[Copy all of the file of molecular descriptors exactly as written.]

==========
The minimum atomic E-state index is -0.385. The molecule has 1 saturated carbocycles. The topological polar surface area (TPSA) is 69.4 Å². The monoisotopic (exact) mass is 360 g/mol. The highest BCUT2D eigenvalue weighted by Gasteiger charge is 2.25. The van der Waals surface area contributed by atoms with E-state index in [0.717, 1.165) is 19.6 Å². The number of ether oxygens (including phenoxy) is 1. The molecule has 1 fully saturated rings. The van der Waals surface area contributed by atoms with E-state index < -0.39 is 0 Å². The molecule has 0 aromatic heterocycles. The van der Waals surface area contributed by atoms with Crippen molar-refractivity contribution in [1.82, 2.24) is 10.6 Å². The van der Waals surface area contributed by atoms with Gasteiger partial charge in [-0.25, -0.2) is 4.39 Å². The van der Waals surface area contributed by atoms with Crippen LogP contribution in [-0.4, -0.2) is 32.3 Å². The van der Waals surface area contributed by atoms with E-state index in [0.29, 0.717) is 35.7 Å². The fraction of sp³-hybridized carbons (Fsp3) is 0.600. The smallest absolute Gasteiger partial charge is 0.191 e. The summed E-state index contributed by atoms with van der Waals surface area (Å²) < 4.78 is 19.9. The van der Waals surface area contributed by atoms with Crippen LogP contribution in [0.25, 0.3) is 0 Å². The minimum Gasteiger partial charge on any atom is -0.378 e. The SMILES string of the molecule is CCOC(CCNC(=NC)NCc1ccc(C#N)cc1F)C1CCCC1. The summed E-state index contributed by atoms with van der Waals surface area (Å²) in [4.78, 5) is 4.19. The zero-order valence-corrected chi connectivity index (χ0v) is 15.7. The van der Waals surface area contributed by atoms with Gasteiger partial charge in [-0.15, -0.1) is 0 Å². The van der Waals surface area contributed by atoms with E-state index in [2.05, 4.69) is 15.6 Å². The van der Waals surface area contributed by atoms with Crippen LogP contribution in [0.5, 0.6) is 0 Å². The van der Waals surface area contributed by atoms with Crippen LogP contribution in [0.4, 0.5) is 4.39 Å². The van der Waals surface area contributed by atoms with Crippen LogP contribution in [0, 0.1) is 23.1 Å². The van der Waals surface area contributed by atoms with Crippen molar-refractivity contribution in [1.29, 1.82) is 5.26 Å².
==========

The minimum atomic E-state index is -0.385. The molecule has 1 saturated carbocycles. The topological polar surface area (TPSA) is 69.4 Å². The monoisotopic (exact) mass is 360 g/mol. The highest BCUT2D eigenvalue weighted by Gasteiger charge is 2.25. The van der Waals surface area contributed by atoms with E-state index in [0.717, 1.165) is 19.6 Å². The number of ether oxygens (including phenoxy) is 1. The molecule has 1 fully saturated rings. The van der Waals surface area contributed by atoms with E-state index < -0.39 is 0 Å². The molecule has 0 aromatic heterocycles. The van der Waals surface area contributed by atoms with Crippen molar-refractivity contribution in [1.82, 2.24) is 10.6 Å². The van der Waals surface area contributed by atoms with Gasteiger partial charge in [-0.25, -0.2) is 4.39 Å². The van der Waals surface area contributed by atoms with Crippen LogP contribution in [-0.4, -0.2) is 32.3 Å². The van der Waals surface area contributed by atoms with E-state index in [0.29, 0.717) is 35.7 Å². The fraction of sp³-hybridized carbons (Fsp3) is 0.600. The smallest absolute Gasteiger partial charge is 0.191 e. The summed E-state index contributed by atoms with van der Waals surface area (Å²) < 4.78 is 19.9. The van der Waals surface area contributed by atoms with Crippen LogP contribution in [0.25, 0.3) is 0 Å². The minimum Gasteiger partial charge on any atom is -0.378 e. The SMILES string of the molecule is CCOC(CCNC(=NC)NCc1ccc(C#N)cc1F)C1CCCC1. The summed E-state index contributed by atoms with van der Waals surface area (Å²) in [4.78, 5) is 4.19. The zero-order valence-corrected chi connectivity index (χ0v) is 15.7. The van der Waals surface area contributed by atoms with Gasteiger partial charge in [-0.15, -0.1) is 0 Å². The van der Waals surface area contributed by atoms with E-state index in [2.05, 4.69) is 15.6 Å². The van der Waals surface area contributed by atoms with Crippen LogP contribution in [0.5, 0.6) is 0 Å². The van der Waals surface area contributed by atoms with Crippen LogP contribution in [0.4, 0.5) is 4.39 Å². The van der Waals surface area contributed by atoms with Crippen LogP contribution in [0, 0.1) is 23.1 Å². The van der Waals surface area contributed by atoms with Crippen molar-refractivity contribution in [1.29, 1.82) is 5.26 Å².